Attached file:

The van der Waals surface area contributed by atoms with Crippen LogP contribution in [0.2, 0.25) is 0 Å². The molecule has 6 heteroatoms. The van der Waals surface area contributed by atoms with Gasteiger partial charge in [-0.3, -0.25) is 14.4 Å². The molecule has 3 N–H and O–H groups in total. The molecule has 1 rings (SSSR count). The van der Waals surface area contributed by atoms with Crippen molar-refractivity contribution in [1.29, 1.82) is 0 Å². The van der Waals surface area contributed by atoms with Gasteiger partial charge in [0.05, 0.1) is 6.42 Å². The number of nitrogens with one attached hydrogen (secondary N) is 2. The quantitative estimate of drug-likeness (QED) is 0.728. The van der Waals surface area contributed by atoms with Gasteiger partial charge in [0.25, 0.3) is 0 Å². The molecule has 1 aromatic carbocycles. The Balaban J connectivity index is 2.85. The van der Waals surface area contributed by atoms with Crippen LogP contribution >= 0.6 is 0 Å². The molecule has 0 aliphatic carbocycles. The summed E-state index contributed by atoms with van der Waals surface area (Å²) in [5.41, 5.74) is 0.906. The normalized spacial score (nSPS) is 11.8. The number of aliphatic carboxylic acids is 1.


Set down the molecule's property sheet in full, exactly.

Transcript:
The van der Waals surface area contributed by atoms with Crippen LogP contribution in [0.2, 0.25) is 0 Å². The molecule has 6 heteroatoms. The van der Waals surface area contributed by atoms with Gasteiger partial charge in [-0.3, -0.25) is 14.4 Å². The molecule has 3 N–H and O–H groups in total. The molecule has 1 rings (SSSR count). The van der Waals surface area contributed by atoms with Crippen molar-refractivity contribution in [1.29, 1.82) is 0 Å². The van der Waals surface area contributed by atoms with Gasteiger partial charge in [0.05, 0.1) is 6.42 Å². The number of nitrogens with one attached hydrogen (secondary N) is 2. The quantitative estimate of drug-likeness (QED) is 0.728. The van der Waals surface area contributed by atoms with Gasteiger partial charge in [0.25, 0.3) is 0 Å². The molecule has 1 aromatic carbocycles. The Balaban J connectivity index is 2.85. The van der Waals surface area contributed by atoms with Crippen LogP contribution >= 0.6 is 0 Å². The molecule has 0 aliphatic carbocycles. The summed E-state index contributed by atoms with van der Waals surface area (Å²) in [5.41, 5.74) is 0.906. The normalized spacial score (nSPS) is 11.8. The number of aliphatic carboxylic acids is 1.